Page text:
To keep the Sabbath—the very aim of creation—is to understand that you are part of a complicated pattern of time, of bringing order to chaos, and knowing that you are a creature rather than the Creator. We keep weekly the day of stopping, of not-creating, so that we learn these truths from the world around us.
The Bible starts with seven words. Then the second sentence has fourteen words. Then there are seven paragraphs each describing a day in this week of seven days. The seventh of these includes three parallel seven word phrases.
None of this is an accident. In our modern day with our modern eyes it can look like an accident, but it’s a deliberately formed piece of writing that is trying to instruct us. With our modern eyes we expect a sentence to do one thing, the first sentence of the Bible is doing so many different and layered things we can scarcely count them. We need new eyes.
In the beginning, God created the heavens and the earth.
Instantly we are confronted with time: God is there in the beginning before the heavens and the earth. We are confronted with the creator: it is God who creates as an act of fiat. We see that God creates from nothing, and in a few sentences time we discover that he does it by speaking. We can read this in parallel with other creation myths that the Hebrews would have known like the Enuma Elish and note the stunning parallels and differences that show us how different Yahweh is to the gods of the Babylonians, and much more besides.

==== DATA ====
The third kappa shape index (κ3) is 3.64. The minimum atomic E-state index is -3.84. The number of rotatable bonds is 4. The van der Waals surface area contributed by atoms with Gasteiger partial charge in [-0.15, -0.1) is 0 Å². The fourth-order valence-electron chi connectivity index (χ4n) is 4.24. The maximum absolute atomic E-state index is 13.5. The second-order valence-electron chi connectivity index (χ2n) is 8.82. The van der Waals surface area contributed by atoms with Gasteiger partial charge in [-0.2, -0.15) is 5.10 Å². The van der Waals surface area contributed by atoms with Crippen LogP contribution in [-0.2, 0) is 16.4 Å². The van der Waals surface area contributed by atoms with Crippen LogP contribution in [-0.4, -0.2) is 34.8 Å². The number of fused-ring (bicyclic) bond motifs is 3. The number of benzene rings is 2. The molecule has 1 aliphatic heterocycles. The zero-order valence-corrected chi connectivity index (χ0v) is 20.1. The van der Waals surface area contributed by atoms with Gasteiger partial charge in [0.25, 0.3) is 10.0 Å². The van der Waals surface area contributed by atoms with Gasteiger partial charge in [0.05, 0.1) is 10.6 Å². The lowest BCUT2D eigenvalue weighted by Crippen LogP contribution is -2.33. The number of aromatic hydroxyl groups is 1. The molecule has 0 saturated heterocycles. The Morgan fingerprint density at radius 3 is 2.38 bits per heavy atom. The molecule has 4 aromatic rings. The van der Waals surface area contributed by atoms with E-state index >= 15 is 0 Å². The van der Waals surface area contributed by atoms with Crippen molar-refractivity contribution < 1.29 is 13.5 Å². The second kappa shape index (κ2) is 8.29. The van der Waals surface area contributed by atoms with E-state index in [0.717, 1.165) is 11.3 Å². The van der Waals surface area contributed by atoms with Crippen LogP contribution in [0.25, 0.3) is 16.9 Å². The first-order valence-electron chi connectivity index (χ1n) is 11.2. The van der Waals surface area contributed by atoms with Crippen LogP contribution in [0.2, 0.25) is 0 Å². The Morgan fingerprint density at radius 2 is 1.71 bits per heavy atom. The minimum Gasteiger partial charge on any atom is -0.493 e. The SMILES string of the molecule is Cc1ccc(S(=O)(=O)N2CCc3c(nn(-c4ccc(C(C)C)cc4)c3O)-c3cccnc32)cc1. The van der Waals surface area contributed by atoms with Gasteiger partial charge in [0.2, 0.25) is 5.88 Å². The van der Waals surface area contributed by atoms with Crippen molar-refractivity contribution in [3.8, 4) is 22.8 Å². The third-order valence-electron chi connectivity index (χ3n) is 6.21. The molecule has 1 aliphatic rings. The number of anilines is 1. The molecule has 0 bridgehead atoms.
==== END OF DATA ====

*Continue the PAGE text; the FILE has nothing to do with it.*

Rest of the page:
But I’d like to start somewhere else.
This seven word sentence starts with the word בְּרֵאשִׁית, which we usually translate ‘in the beginning’. Nothing wrong with that translation, but it’s worth noticing that the Hebrew idiom which means first or beginning is ‘from the head’. Which means not a lot at all in and of itself, it’s idiomatic and arguing from etymology ends you up thinking a butterfly is a sort of fairy that attends milkmaids churning.
Except, with open eyes that know the hymn of Colossians chapter 1, the idea that from the head God created the heavens and the earth is evocative, to say the least. From him and to him and through him, in fact.
The opening word of the Bible announces—to those with eyes of faith—that the world is created from Jesus, and that everything else flows from him too. It preaches the gospel, that there is a Head in God who we can follow to be saved.
That’s not really where I wanted to start, either.